I recently spoke to an agent from technical support about CF licensing and he said he will connect me to someone from sales team but I never got a call back so I will try to get an answer here.
I don’t know which edition of CF I need to buy, standard or enterprise. I was informed licenses are issued on a Core basis. So if I’m using 2 VMs with 4 cores each, which edition do I need? And how many licenses? Can you send me a full description on how the licensing works? I can’t seem to find anything that helps on the website.
For CF11, each Standard license is limited to a single VM with a maximum of 2 cores (section 184.108.40.206.c) or maximum of 5GHz of processing power (220.127.116.11.b) - so you would need a total of four (4) Standard licenses per your specs (the combined processing power of your virtualized hardware might give you some leeway). Enterprise licensing for CF11 can be calculated a variety of ways - by physical CPU of all host servers (it's unclear how many CPUs are covered by a single Enterprise license), by individual VM (each Enterprise license can cover a single VM with up to eight cores, so you would need two (2) Enterprise licenses in this scenario), or by processing power (up to 16GHz per VM).
For CF2016 simplified (but maybe not to your advantage) physical/virtual server licensing by making it strictly based on cores. CF2016 Standard covers a single physical/virtual server with up to two cores - so again, based on your specs, you would need a total of four Standard licenses. CF2016 Enterprise covers a single physical/virtual server with up to eight cores - so you would need two Enterprise licenses (one for each VM).
Keep in mind that Enterprise also allows you to install multiple instances of ColdFusion on the same server. If your requirements permit, you could deploy a single 8-core VM and run two or more instances of ColdFusion on it, with only a single Enterprise license.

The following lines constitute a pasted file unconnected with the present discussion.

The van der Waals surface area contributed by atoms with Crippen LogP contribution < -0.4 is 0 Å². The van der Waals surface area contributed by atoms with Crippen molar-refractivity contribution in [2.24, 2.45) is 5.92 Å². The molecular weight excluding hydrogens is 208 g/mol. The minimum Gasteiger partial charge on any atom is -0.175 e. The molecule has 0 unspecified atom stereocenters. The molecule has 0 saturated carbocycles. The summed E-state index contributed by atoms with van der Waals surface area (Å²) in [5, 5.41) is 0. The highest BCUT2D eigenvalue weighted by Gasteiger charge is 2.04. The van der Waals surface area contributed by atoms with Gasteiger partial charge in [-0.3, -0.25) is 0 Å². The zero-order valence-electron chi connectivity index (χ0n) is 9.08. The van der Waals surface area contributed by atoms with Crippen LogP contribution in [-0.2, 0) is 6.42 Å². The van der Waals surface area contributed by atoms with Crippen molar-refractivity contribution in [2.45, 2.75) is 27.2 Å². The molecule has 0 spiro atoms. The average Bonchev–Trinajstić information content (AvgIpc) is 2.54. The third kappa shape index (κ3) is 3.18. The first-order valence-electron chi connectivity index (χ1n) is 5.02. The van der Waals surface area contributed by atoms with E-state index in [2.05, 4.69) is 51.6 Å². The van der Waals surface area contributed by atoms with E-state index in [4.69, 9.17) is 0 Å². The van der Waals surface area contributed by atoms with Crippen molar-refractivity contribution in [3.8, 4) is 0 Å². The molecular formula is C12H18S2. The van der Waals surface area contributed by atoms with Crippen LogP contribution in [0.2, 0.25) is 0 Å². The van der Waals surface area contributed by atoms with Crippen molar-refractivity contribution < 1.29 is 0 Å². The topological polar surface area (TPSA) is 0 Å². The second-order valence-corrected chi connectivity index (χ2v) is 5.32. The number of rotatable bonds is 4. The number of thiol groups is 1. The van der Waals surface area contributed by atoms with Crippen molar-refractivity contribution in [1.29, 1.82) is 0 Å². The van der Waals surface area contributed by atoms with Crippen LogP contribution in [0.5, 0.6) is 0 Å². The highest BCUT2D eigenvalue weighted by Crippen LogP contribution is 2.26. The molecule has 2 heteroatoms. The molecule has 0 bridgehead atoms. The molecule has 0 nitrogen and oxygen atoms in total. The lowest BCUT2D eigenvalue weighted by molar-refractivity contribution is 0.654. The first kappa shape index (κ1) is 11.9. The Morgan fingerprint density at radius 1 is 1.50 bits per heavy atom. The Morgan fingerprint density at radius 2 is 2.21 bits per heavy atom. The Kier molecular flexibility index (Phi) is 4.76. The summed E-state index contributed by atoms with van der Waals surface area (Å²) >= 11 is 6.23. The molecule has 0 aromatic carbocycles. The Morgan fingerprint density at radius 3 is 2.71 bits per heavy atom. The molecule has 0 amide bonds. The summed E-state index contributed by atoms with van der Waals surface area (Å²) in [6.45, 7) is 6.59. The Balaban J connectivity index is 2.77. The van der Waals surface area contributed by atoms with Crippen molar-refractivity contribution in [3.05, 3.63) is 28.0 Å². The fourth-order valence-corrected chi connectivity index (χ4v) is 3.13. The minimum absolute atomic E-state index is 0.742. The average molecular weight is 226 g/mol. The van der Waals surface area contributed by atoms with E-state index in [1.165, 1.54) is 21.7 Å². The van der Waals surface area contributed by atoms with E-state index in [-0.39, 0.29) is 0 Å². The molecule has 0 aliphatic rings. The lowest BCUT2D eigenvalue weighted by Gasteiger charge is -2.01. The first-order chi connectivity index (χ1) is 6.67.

Thank you for your helpful answer. I need further clarification on "installing multiple instances of coldFusion":
So if I'm running multiple ColdFusion websites hosted by IIS on one VM, is that the same as creating multiple instances of ColdFusion?
When you said this:
"Standard licenses per your specs (the combined processing power of your virtualized hardware might give you some leeway)."
What does that mean? Does lowering the limits of the virtual hardware decrease the number of licenses you need?
When you use an AMI from Orbitera, they charge you monthly "rent" for ColdFusion and you don't have to worry about paying any additional for it. They, in turn, have some special license with Adobe and I don't really know the terms of that license. But if you install your own CF license, you're bound by the terms of the standard Adobe license.
Dave Watts, Fig Leaf Software
Dave and other, actually I was referring to different AMI (check link in my previous post). This AMI is sold by Data Resolution and runs ColdFusion 2016 Standard edition (Orbitera AMI runs Enterprise 2016 edition) so the pricing is very interesting with 8 core or 16 core server. However because of EULA this just means that Data Resolution AMI pricing has very good value for customer.
Anyway EULA is very important and more important is how developers understand it. Because of this other thread What the heck is Adobe thinking? I have been 2 years period in impression that ColdFusion is totally wrong choice for business to business solution.
I don't know anything about Data Resolution, but I'm guessing they have the same relationship with Adobe that Orbitera does. Anyway, by offering a third-party AMI, they're responsible for the licensing with Adobe, not you. They have their own EULA, and you must conform to that EULA, not the Adobe EULA.
As for that other thread, that Adobe sales rep is wrong. If you're still dealing with him, I'd just ask for his manager, then that manager's manager, until you get to someone who's not wrong. Unless you're providing functionality for others to write code that runs on your server, you are not in any meaningful way a service bureau. I am not a lawyer, but the key phrase in that thread is not "service bureau arrangement" but "providing use of the Software". Building an application that is used by anyone, including other businesses, from your own infrastructure is not the same as "providing use of the Software". The rep's reading is simply not a sensible reading of the license. But anyway.
Dave Watts, Fig Leaf Software
I was referring to the (somewhat confusing) licensing based on CPU processing power (5GHz total for CF11 Standard). Depending on what processors are in the virtual host, theoretically you could use a Standard licence on a Virtual Machine (VM) with more than two cores (if the product of cores * CPU speed < 5GHz).
That licensing scheme was unique to CF11. With CF2016, it's based entirely on number of cores.